Monday, November 30, 2009

What Do Fans Really Want in Your Newsletter

As an artist, there is no end to the number of social media outlets where you can send
updates to fans through. From Twitter, to Facebook, to MySpace, it’s hard to judge
which networks your fans pay attention to the most (let alone the time it takes to keep
info consistent across all of them!) Email newsletters are different because not only has
email consistently proven to be the most effective direct marketing channel to fans, but
email also offers artists the ability to better target each fan.

Writing effective email newsletters can be tricky though. So, I want to share some
thoughts on what makes a great email newsletter vs. a boring one that fans are going to
not pay attention to.

First, the most important thing, whether you are releasing a new song/album,
promoting an upcoming show, or just want to say hello to your fans, is to set a goal for
what you want fans to take away from your newsletter. In the marketing world we call
this a “Call to Action” and it basically means you've got you're fans attention for about
30 seconds (at best) so you want to make it as clear and obvious as possible what
exactly you want fans to do once their done reading your newsletter.

Examples of calls‐to‐action could be a link to iTunes to encourage fans to buy your new
single, a link to buy tickets to a show (even better if it is targeted to their area), or even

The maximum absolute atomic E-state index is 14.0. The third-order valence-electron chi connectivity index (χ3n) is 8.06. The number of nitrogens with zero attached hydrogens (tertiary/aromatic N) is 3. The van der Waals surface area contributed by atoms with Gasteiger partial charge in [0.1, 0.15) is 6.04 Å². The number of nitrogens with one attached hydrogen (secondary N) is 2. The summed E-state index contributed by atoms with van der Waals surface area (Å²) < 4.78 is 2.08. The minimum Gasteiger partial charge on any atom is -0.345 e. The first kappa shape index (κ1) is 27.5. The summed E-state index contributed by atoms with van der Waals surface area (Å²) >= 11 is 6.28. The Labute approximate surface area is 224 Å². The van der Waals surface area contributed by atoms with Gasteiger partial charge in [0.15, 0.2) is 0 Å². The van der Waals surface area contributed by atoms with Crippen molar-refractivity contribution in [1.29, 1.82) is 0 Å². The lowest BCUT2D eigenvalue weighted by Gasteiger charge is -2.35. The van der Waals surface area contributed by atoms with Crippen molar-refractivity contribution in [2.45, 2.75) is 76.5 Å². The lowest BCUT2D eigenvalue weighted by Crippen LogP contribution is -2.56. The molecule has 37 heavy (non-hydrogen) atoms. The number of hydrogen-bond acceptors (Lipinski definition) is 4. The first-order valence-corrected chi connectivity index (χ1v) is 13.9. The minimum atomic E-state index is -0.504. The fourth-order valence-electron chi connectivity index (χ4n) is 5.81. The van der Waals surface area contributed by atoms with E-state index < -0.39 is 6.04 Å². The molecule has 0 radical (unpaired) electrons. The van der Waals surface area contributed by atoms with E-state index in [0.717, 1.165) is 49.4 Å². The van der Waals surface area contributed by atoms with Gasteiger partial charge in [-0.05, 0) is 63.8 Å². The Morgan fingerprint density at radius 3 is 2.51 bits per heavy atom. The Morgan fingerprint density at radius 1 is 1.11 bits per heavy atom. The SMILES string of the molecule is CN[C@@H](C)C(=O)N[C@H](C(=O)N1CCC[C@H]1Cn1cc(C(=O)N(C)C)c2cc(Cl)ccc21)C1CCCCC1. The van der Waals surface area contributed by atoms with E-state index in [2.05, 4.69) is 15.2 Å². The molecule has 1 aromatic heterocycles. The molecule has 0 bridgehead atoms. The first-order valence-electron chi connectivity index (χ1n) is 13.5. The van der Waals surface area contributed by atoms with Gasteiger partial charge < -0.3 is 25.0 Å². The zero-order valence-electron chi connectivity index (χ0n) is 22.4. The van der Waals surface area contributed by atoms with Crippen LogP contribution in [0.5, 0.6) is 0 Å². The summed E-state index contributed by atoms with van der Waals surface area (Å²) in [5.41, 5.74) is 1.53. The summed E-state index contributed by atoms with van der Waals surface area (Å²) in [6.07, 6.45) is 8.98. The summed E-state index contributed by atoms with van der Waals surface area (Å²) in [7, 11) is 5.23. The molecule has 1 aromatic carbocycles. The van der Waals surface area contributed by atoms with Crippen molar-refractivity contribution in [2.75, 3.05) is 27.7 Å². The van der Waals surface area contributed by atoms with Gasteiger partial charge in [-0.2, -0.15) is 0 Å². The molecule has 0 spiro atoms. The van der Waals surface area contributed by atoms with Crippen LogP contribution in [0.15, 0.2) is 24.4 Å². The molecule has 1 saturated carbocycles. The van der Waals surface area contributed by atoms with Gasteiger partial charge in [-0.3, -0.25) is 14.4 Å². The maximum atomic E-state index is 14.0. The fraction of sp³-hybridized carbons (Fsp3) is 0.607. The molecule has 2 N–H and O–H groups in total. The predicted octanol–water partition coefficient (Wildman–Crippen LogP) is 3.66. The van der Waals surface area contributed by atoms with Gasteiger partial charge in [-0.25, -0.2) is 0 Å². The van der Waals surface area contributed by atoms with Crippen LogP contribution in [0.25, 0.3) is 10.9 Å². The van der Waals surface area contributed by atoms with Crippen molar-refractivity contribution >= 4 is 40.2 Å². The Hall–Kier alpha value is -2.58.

just a link to a YouTube video of your music that you want them to go watch. Your
newsletters call‐to‐action can be whatever you want it to be, but make sure you are
only putting in 1 or 2 so fans don't get confused – and ALWAYS be sure that you are
making it easy and obvious for the fan to understand the action you want them to take!
Now that you know you need one or two clear "Calls to Action" in your newsletter, it's
time to cover how you can encourage fans to read your whole newsletter, and thus
really get to know what it is you want them to know/do...

Effective email campaigns strike an important balance between text and visuals (ie.
photos, graphics, etc). Tons of boring text is going to lose the attention of your fans fast,
and an overwhelming collage of visuals may get their attention but really isn't going to
help you reinforce your "Calls to Action". As such, you need to find a happy medium
between text and visuals. Pictures from the road and links to videos express much more
than a block of text, and can be skimmed through quickly, which is good ‐ and when you
pair these kinds of visuals/links with text that gives context then your newsletter is sure
to be a winner!

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